Other Positive Effects of Green Tea Drinking

The polyphenols found in green tea may have some additional positive health effects.
For instance, a number of animal and test tube studies indicate that these chemicals
may have a substantial anti-cancer effect, especially in inhibiting the spread of
melanoma, or skin cancer cells. Green tea has also been linked to a reduction in oral
cancers and dental cavities.

In addition, green tea may stimulate the production of immune system cells. As a
result, it can help the body fight bacteria, leading to improved overall health. In fact,
one study showed that drinking ten or more cups of green tea each day could
improve blood test results, protecting the body against liver damage.

How Much Green Tea is Enough?

Of course, you might be wondering how much green tea must be consumed in order
to have a positive impact on health. In Asian nations, the typical tea drinker
consumes about three cups each day--enough to provide as much as 320 mg of
polyphenols. Nevertheless, some studies indicate as many as ten cups each day are
needed in order to really make a difference in cholesterol levels and overall health.

Possible Side Effects

It should be noted that there can be some negative side effects associated with
green tea consumption. While green tea is a relatively healthy drink, those who
consume several cups of it each day may experience anxiety and insomnia brought
on by the caffeine found in the beverage. Drinking green tea may also lead to iron
deficiencies, since iron absorption in women may be reduced as much as 26 percent
when green tea is consumed with a meal.
In addition, some drugs can interfere with green tea's positive effects. Therefore,
before switching to a diet rich in green tea, it may be best to check with a physician
to determine if such a diet is right for you.

Looking to the Future

The forecast for green tea appears to be bright--as far as public health is concerned.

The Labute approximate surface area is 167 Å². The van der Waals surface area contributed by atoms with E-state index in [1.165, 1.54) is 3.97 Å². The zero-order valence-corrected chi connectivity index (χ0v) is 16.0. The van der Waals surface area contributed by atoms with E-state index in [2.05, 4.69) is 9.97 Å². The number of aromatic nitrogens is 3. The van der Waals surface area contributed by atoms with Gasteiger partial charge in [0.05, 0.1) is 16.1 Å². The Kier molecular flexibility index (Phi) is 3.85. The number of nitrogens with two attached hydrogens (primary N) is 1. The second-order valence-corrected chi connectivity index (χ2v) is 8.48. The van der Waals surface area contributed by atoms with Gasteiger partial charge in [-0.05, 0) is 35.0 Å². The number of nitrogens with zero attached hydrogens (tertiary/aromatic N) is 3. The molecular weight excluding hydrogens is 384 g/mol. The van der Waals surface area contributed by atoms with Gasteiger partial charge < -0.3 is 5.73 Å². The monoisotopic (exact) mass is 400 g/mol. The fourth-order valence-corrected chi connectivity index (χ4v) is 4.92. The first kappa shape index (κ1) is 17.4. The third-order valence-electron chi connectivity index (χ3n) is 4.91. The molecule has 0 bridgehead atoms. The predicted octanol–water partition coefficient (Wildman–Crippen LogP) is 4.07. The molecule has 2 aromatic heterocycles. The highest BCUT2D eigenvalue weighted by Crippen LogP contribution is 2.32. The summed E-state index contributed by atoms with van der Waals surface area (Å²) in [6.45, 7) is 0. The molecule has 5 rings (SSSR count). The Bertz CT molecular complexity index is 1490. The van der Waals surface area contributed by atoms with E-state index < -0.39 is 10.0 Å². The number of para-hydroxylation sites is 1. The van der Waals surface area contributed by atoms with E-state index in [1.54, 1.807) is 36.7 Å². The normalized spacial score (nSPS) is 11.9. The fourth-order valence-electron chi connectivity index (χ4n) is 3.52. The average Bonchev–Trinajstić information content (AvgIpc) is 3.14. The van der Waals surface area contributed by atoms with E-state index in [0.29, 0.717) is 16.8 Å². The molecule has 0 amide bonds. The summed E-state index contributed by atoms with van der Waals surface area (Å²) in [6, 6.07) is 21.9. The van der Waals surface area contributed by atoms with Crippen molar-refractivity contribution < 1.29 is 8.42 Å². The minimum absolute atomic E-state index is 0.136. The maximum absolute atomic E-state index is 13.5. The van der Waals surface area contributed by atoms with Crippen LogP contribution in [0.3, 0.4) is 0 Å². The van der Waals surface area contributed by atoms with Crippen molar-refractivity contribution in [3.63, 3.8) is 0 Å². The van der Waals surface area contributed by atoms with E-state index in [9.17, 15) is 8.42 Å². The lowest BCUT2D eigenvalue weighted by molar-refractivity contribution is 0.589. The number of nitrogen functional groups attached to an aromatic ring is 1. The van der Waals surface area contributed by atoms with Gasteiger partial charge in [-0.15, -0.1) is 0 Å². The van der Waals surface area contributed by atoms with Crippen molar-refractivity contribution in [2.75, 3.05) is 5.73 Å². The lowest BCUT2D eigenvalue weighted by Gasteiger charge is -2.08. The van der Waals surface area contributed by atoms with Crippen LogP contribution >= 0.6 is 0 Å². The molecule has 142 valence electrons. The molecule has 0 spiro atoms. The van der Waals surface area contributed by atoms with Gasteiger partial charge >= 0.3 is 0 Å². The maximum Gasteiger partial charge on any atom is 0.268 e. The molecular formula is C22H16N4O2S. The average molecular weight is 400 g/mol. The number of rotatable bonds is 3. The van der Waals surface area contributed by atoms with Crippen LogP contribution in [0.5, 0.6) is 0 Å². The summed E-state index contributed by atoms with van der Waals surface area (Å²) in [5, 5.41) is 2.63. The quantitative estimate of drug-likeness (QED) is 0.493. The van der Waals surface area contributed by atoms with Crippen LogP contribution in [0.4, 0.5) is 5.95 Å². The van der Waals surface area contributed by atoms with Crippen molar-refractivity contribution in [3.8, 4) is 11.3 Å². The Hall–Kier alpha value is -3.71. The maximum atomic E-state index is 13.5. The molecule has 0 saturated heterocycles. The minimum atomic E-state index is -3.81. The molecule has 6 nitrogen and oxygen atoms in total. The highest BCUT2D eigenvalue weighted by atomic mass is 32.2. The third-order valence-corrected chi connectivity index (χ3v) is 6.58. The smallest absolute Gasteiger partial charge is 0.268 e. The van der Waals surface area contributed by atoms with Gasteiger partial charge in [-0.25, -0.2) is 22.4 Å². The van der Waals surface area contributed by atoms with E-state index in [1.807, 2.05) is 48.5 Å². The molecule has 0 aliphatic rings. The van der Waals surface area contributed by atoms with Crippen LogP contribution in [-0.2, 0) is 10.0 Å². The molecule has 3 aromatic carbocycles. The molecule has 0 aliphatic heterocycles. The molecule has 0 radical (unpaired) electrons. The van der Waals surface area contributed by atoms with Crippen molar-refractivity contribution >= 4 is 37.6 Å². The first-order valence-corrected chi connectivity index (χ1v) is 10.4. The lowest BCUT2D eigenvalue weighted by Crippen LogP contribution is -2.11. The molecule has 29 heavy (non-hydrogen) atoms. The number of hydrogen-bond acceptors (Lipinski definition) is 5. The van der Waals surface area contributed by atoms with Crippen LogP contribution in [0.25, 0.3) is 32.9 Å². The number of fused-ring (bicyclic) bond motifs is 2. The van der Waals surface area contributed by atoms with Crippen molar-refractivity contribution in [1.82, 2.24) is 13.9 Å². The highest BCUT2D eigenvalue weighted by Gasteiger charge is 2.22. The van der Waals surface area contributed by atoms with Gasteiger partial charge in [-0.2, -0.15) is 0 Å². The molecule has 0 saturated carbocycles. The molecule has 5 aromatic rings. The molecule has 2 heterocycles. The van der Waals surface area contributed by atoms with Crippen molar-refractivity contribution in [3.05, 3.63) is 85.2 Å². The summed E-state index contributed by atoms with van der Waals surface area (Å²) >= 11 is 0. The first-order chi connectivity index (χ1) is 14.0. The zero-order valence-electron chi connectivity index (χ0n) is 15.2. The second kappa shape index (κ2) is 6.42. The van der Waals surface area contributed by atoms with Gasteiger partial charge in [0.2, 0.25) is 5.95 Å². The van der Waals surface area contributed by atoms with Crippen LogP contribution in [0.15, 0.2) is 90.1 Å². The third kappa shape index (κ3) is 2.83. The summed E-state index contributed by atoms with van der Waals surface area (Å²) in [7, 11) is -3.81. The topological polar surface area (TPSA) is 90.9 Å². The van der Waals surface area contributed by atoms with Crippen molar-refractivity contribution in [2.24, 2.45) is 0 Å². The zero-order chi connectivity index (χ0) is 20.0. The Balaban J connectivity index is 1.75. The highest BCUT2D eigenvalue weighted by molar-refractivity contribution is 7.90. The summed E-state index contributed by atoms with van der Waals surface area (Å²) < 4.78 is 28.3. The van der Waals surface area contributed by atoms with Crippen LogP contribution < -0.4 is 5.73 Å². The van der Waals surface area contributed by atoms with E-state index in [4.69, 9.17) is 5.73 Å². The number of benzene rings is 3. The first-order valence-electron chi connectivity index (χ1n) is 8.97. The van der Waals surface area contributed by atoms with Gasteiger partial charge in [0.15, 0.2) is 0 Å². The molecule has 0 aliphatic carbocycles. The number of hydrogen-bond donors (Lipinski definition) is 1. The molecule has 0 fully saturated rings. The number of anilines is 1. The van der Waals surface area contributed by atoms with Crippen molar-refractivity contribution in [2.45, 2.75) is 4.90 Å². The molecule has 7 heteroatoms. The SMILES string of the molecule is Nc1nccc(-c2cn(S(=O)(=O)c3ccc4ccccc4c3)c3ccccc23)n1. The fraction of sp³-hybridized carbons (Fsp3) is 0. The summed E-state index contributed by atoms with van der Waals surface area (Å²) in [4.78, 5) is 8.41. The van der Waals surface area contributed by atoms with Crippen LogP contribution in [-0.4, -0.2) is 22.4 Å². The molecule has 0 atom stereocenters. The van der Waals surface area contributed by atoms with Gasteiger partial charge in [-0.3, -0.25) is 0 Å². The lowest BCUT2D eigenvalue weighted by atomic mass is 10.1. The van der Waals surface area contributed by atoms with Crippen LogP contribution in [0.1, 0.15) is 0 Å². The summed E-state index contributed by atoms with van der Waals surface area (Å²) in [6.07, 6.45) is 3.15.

Study after study seems to indicate that green tea can reduce cholesterol levels,
combat cardiac disease, boost the immune system, and reduce the risk of cancer.

While additional study is needed in order to effectively harness all the benefits of
green tea, it appears, for the moment, that simply adding a few cups of the brew to
your daily diet can yield impressive health benefits.

About The Author

Jon M. Stout is the Chairman of the Golden Moon Tea Company. Golden Moon Tea
carefully selects the finest rare and orthodox teas, which are processed slowly and
handcrafted with extreme care. At their website, you can learn more about their
offerings, including their exceptional green tea
[], white tea, black tea, oolong tea (also
known as wu-long and wu long tea [])
and chai. Visit for all details concerning the Golden Moon Tea
Company's fine line of teas.
It was reportedly discovered by a
Chinese emperor some 40 centuries
ago. And, legend has it, the discovery
was purely by accident. But that
coincidental discovery has improved
the health of people around the
world, who have turned to green tea
in particular to help soothe their
pains, improve their digestion,
alleviate their depression, boost their
immune system, and perhaps even
lengthen their lives. But what is it that
makes green tea so beneficial to
human health?

The Ingredients of Success